hull

hull

hull

hull

hull

hull

hull

This second batch shows the set up of the standing rigging and addition of some more details to the hull, including the rudder and the figurehead. I waited to do the rudder until the time I was setting up deadeyes, as I wanted to use the same brass stock for deadeye chainplates and for gudgeons and pintels.

I used maple for the rudder and coppered it with left over material from the bottom coppering. The gudgeons and pintles were made from 0.015 by 0.060 inch flat brass by cutting strips of appropriate length and then soldering a short length of fine brass tubing to one group and a short length of 22 gauge brass wire to the other group. The heat of soldering annealed the brass enough that it would easily bend to conform to the contours of the rudder and later the sternpost. After the soldering, I drilled holes using a number 76 wire gauge twist drill for the "bolts". Then I bent the pieces to shape and used CA glue to attach them to the rudder and drilled holes in the rudder wood to pin the gudgeon strips in place with 24 gauge brass wire, also glued in place. Once dry, I filed the wire nearly flush with the brass strip and painted the brass with copper paint. The pintles slipped easily into place and I could then mount the whole assembly onto the stern post with CA glue.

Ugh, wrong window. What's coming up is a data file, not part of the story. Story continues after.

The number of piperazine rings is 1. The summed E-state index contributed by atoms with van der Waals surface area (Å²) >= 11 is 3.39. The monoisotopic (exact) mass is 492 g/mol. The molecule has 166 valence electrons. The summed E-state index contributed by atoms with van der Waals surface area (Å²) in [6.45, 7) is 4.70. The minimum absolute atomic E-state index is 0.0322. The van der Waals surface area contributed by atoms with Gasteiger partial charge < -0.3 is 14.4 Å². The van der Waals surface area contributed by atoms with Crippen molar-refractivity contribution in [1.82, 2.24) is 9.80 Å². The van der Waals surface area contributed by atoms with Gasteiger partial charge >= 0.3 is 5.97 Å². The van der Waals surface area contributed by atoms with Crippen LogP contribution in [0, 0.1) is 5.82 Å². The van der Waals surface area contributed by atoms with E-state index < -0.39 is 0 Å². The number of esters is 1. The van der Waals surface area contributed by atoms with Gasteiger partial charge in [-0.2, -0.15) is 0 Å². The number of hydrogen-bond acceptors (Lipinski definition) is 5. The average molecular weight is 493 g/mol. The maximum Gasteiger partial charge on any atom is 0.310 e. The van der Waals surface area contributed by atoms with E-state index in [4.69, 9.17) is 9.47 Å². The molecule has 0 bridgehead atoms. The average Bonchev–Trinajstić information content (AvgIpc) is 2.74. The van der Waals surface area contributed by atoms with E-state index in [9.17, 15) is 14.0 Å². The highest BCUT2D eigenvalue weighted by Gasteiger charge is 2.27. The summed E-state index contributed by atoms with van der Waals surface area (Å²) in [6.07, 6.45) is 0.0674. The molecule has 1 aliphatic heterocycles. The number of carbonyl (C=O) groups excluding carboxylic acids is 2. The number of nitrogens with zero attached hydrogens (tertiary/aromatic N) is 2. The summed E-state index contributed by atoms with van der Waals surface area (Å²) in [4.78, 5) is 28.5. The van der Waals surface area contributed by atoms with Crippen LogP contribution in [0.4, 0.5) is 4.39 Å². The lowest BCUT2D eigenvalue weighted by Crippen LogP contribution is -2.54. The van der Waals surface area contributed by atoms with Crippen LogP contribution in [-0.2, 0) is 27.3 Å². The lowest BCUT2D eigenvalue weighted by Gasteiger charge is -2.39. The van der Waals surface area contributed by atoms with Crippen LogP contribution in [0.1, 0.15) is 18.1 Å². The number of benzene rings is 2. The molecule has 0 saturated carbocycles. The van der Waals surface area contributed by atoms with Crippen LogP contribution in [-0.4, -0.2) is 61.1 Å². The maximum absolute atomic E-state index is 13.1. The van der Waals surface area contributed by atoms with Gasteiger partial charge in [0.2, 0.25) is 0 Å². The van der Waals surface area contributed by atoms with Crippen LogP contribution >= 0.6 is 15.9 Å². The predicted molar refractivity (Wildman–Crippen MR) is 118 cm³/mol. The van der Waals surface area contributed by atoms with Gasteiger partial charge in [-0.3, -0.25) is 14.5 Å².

The masts and yards are of maple. I first made the fore and main lower masts of single stock, but, upon the advice of Scott, I converted them to the built up masts that the Flying Cloud likely carried. The latter looks much better.

Here's the start of the rigging. I also took off some time to make up all the ropes I will need and also all the sails I plan to mount on the model. By late September, I was starting the running rigging.

fore mast pad

deadeyes

fore mast pad

deadeyes

rudder

rudder

figurehead

foretop